Tonight’s sermon from Jesus’ Greatest Sermon Ever comes from Matthew 7:1-6 and contains some of the world’s most well-known words.
[Read and pray]
On August 28, 1963, Martin Luther King Jr. delivered a speech which has been called the top American speech of the 20th century. In it he called for an end to racism in the United States. ‘With a single phrase, Martin Luther King Jr. joined Jefferson and Lincoln in the ranks of men who’ve shaped modern America.’
What was that phrase? You all know it well: “I have a dream…” It’s a line quoted and parodied down through the decades, and won’t be forgotten for many generations.
But do you know what comes after that phrase? Probably not. The line sticks in our minds, but it’s the content of the speech that’s important. But we don’t even know what the content of the speech is!
Similarly, many of Jesus’ words can be easily quoted, but often the context is left out. That’s especially true for our passage today: “Judge not, lest ye be judged…” This picture shows how it’s often read. But now that we’ve read all of it, what does it say?
Many will take it’s meaning from the first nine words. They think it means, ‘Don’t judge, it would be bad for you to judge me.’ It’s taken alongside with Jesus’ words in John 8; when Jesus frees a woman caught in adultery from stoning by saying: “Let any one of you who is without sin be the first to throw a stone at her.” So that we sometimes say, “What right do you have to tell me I’m wrong?”
This seems to be backed up by other verses and passages. James says (4:12) “There is only one Lawgiver and Judge, the one who is able to save and destroy. But you—who are you to judge your neighbour?” Paul says (Romans 2:1) “You, therefore, have no excuse, you who pass judgment on someone else, for at whatever point you judge another, you are condemning yourself, because you who pass judgment do the same things.”
And so it’s become a common saying: “You can’t judge me. You’re not God! You’ve done plenty wrong, so you can’t say anything about the wrong I’ve just done. You don’t even know me or my situation. Only God can judge me.” At which point sometimes we want to say to that person, ‘Yes, you’re right – God will judge you – you should be terrified!”
Maybe you’ve used those same phrases. Maybe not out loud, but it’s how you console yourself when someone points out something wrong that you’ve done. “Well, they don’t know my situation. They have no right to point out my faults – look at all of theirs! They’ve had it way easier, who are they to say that I’m wrong?”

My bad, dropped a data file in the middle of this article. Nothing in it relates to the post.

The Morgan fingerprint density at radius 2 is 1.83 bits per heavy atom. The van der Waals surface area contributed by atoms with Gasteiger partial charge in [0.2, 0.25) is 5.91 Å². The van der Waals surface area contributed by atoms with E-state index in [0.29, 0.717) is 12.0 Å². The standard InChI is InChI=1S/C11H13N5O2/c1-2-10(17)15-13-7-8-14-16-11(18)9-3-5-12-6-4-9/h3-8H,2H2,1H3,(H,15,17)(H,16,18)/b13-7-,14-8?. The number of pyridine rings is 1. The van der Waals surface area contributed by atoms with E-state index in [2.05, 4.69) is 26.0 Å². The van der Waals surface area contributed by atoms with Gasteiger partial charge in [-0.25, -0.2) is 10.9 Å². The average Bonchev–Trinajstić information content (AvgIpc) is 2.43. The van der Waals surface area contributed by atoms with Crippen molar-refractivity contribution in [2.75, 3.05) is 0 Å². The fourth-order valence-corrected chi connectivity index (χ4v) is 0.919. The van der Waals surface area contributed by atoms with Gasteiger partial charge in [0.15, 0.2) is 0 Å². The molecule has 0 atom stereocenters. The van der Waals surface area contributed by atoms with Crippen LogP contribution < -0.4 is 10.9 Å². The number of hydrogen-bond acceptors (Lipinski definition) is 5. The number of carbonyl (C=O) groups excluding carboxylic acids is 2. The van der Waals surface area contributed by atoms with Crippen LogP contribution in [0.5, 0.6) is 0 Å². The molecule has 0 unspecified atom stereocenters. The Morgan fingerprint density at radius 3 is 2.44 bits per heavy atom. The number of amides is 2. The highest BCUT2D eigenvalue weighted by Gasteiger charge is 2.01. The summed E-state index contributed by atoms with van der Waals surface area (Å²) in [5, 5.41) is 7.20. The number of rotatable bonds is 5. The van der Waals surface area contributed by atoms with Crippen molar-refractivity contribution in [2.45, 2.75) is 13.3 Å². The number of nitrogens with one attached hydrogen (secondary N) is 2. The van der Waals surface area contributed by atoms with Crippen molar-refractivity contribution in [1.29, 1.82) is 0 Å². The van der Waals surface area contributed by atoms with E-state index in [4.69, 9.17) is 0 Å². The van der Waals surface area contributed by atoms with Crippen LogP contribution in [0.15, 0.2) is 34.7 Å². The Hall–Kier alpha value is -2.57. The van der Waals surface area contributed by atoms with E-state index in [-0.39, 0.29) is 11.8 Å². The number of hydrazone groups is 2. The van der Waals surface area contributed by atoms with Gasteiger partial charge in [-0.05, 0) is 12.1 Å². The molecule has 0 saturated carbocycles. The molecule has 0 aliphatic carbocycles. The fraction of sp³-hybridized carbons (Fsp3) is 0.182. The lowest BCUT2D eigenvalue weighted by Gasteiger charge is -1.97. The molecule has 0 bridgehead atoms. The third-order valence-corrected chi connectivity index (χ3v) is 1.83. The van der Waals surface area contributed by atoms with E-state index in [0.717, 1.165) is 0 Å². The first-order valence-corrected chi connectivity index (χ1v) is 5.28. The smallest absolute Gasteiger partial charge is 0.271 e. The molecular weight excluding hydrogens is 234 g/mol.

So is that right? Isn’t that exactly what this passage says? By telling people that they’re doing something wrong or harmful, are we actually acting in contradiction to Christ’s clear command?
Well of course not! “Do not judge, or you too will be judged.” But just 5 verses later, He says “Do not give dogs what is sacred; do not throw your pearls to pigs.” You can’t tell dogs from pigs without some level of judgement. Think that connection is too loose? Nine verses after that, He says, “Watch out for false prophets.” How are you to tell false prophets without some level of judgment.
In John 7, Jesus actually tells his disciples to judge, but he warns them: “Stop judging by mere appearances, but instead, judge correctly.”
So when Jesus says, ‘Judge not…’ what exactly does He mean? What is correct and acceptable judging, and what’s wrong?
Let’s look from this passage at what kinds of judgement are biblically wrong:
1. Judgement which is harsh, unforgiving is wrong
Jesus says, “In the same way you judge others, you will be judged, and with the measure you use, it will be measured to you” (Matthew 7:2).
As God’s children, we have been given the responsibility of knowing God’s will and calling others to align with God’s will. And when they’re off the path, if they are a child of God, to gently call them back into the right way. That’s what Paul says in Galatians 6:1: “Brothers, if someone is caught in a trespass, you who are spiritual should restore him with a spirit of gentleness.”
We have a responsibility to judge what is right and wrong, and to correct the wrong – but when we call others out of sin, we must do this with a spirit of gentleness.
Years ago, one of the young people I was in ministry with had a problem with sticking to meeting plans. Eventually, I realised that this was actually hurting our friendship, because I kept getting dropped. I realised that I needed to talk to him about this, and tried to arrange a meeting – which was again postponed and postponed again.
By the time we were finally to meet I was almost at the end of my nerve – I wanted to just yell out my frustrations and leave him to recognise his wrong. That would make me feel just a little bit better, get some of my frustrations off my chest.
But there’s a problem with that. I see that God has not treated me that way. God gently, lovingly points out my areas of sin and failure, and He helps me grow through it.
So instead of going and getting my frustrations out, I was able to point out this area of trouble in a friend, and without bringing frustrations into it, leave it there and let it go.
Friends, God is very serious about how we treat those around us – remember that He cares about them, He’s jealous for their hearts and if you treat them harshly then God is their defender. That’s why God gives us the responsibility of loving those around us the same way that He loves us, and forgiving those who hurt us the same way that He forgives us when we hurt Him.